The Bengal Tiger is one of the world’s most beautiful and iconic species. It is also one of the most endangered. In India, fewer than 1,500 of these great cats exist in the wild, and their numbers are continuing to plummet due to poaching, habitat destruction, and conflicts with humans. At this rate, the tiger will be extinct in the wild within five years.
That’s why I was shocked to learn that the government of the Indian state of Maharashtra has just given the Forest Development Corporation of Maharashtra (FDCM) permission to clearcut over 96,300 acres of critical tiger habitat.
The lush forest, which is part of the largest block of viable tiger habitat in India, is to be stripped, sold, and replaced with commercial teak and bamboo plantations. FDCM is a wholly-owned state government company engaged in commercial extraction of timber, with zero wildlife management practices in its areas.
Even worse is that nearly 50,000 acres of this logging concession is in Lendezari, a dense, high-quality forest between the Pench and Nagzira tiger reserves. These two reserves alone are home to at least fifty wild tigers and their cubs.
Lendezari serves as a critical wildlife corridor, allowing tigers to move from one reserve to another in order to breed. The Lendezari region is so important to biodiversity that there were once plans to permanently protect it as a wildlife refuge. Without Lendezari, the tiger’s habitat will become even more fragmented, isolating populations and greatly decreasing genetic diversity. Fragmented forests also make tigers more vulnerable to poaching and human conflict.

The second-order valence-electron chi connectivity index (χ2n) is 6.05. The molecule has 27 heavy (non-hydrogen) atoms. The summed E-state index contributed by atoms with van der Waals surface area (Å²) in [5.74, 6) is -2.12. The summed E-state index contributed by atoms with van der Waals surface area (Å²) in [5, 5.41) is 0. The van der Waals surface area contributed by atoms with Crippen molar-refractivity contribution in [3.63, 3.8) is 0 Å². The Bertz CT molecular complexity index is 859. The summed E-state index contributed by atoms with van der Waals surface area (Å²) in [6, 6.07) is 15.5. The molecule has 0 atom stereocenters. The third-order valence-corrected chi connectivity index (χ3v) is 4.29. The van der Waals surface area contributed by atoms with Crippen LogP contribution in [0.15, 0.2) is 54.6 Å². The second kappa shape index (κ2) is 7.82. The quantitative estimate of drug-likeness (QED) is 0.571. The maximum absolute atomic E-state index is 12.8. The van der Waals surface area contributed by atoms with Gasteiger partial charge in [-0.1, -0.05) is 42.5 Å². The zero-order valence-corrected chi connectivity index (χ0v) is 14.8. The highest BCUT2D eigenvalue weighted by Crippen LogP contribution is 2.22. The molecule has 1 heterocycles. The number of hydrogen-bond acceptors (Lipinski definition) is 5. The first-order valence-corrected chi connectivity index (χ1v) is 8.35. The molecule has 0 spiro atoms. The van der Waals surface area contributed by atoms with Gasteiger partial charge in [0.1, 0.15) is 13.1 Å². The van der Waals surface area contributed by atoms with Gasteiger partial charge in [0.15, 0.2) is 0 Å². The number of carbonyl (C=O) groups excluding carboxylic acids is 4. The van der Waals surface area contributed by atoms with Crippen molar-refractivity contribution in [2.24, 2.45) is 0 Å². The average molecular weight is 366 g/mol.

If Lendezari is logged, it could be a death knell for India’s last tigers - unless we act now.
It is up to Maharashtra’s Principal Forests Secretary, Praveen Pardeshi - who is also the director of FDCM - to review the plans and make a decision. Pardeshi insists that logging is good for wildlife, saying:
"Maximum areas under forest, or for that matter, wildlife, are surviving healthily only in countries which intensively log forests."
We have to tell Mr. Pardeshi and the FDCM that logging is not conservation, and put a stop to this ill-thought plan. Tigers have already lost almost 76% of their Indian habitat over the last 100 years. We simply cannot allow them to lose any more.
It's up to you to be the voice of the tigers. Let's roar!
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